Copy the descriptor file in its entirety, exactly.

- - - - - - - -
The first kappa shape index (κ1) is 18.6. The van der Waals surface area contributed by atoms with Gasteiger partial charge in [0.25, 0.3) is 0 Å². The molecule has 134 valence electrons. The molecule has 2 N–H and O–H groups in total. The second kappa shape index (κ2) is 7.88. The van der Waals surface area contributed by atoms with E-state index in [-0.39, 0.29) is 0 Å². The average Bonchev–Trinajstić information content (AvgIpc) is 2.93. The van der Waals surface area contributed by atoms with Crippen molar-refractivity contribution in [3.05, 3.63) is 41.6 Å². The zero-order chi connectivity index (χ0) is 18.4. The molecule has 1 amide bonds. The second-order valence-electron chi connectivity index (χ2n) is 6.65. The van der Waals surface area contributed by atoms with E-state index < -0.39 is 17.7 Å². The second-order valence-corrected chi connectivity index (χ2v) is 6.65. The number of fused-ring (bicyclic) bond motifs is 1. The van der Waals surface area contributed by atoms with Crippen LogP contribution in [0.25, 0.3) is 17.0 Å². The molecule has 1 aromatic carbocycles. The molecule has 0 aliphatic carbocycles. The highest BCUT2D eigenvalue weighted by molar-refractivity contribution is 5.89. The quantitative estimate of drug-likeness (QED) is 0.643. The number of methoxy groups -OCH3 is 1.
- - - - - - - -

The first kappa shape index (κ1) is 18.6. The van der Waals surface area contributed by atoms with Gasteiger partial charge in [0.25, 0.3) is 0 Å². The molecule has 134 valence electrons. The molecule has 2 N–H and O–H groups in total. The second kappa shape index (κ2) is 7.88. The van der Waals surface area contributed by atoms with E-state index in [-0.39, 0.29) is 0 Å². The average Bonchev–Trinajstić information content (AvgIpc) is 2.93. The van der Waals surface area contributed by atoms with Crippen molar-refractivity contribution in [3.05, 3.63) is 41.6 Å². The zero-order chi connectivity index (χ0) is 18.4. The molecule has 1 amide bonds. The second-order valence-electron chi connectivity index (χ2n) is 6.65. The van der Waals surface area contributed by atoms with E-state index < -0.39 is 17.7 Å². The second-order valence-corrected chi connectivity index (χ2v) is 6.65. The number of fused-ring (bicyclic) bond motifs is 1. The van der Waals surface area contributed by atoms with Crippen LogP contribution in [0.25, 0.3) is 17.0 Å². The molecule has 1 aromatic carbocycles. The molecule has 0 aliphatic carbocycles. The highest BCUT2D eigenvalue weighted by molar-refractivity contribution is 5.89. The quantitative estimate of drug-likeness (QED) is 0.643. The number of methoxy groups -OCH3 is 1.